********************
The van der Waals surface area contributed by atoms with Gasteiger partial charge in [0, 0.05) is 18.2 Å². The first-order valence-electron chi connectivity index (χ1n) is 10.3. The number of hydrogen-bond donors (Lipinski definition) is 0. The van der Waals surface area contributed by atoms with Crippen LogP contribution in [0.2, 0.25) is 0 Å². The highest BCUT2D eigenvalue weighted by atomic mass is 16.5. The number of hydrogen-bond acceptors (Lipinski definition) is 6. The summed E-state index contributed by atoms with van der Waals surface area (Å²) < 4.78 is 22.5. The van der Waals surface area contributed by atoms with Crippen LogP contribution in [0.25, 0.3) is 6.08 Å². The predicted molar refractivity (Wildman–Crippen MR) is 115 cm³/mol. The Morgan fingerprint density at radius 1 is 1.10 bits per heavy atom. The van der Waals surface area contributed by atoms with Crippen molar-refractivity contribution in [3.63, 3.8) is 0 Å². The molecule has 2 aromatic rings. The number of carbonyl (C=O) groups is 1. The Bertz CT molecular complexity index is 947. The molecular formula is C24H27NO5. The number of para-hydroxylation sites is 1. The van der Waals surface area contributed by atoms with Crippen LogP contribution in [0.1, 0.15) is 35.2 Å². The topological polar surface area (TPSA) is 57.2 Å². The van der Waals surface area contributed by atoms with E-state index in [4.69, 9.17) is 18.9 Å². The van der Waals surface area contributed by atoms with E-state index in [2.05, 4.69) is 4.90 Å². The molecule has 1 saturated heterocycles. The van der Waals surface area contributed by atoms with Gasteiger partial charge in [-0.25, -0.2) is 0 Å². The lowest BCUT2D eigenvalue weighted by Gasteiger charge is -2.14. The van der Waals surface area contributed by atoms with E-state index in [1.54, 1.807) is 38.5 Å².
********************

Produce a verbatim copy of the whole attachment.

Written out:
The van der Waals surface area contributed by atoms with Gasteiger partial charge in [0, 0.05) is 18.2 Å². The first-order valence-electron chi connectivity index (χ1n) is 10.3. The number of hydrogen-bond donors (Lipinski definition) is 0. The van der Waals surface area contributed by atoms with Crippen LogP contribution in [0.2, 0.25) is 0 Å². The highest BCUT2D eigenvalue weighted by atomic mass is 16.5. The number of hydrogen-bond acceptors (Lipinski definition) is 6. The summed E-state index contributed by atoms with van der Waals surface area (Å²) < 4.78 is 22.5. The van der Waals surface area contributed by atoms with Crippen LogP contribution in [0.25, 0.3) is 6.08 Å². The predicted molar refractivity (Wildman–Crippen MR) is 115 cm³/mol. The Morgan fingerprint density at radius 1 is 1.10 bits per heavy atom. The van der Waals surface area contributed by atoms with Crippen molar-refractivity contribution in [3.63, 3.8) is 0 Å². The molecule has 2 aromatic rings. The number of carbonyl (C=O) groups is 1. The Bertz CT molecular complexity index is 947. The molecular formula is C24H27NO5. The number of para-hydroxylation sites is 1. The van der Waals surface area contributed by atoms with Crippen LogP contribution in [0.1, 0.15) is 35.2 Å². The topological polar surface area (TPSA) is 57.2 Å². The van der Waals surface area contributed by atoms with E-state index in [4.69, 9.17) is 18.9 Å². The van der Waals surface area contributed by atoms with E-state index in [2.05, 4.69) is 4.90 Å². The molecule has 1 saturated heterocycles. The van der Waals surface area contributed by atoms with Gasteiger partial charge in [-0.25, -0.2) is 0 Å². The lowest BCUT2D eigenvalue weighted by Gasteiger charge is -2.14. The van der Waals surface area contributed by atoms with E-state index in [1.54, 1.807) is 38.5 Å².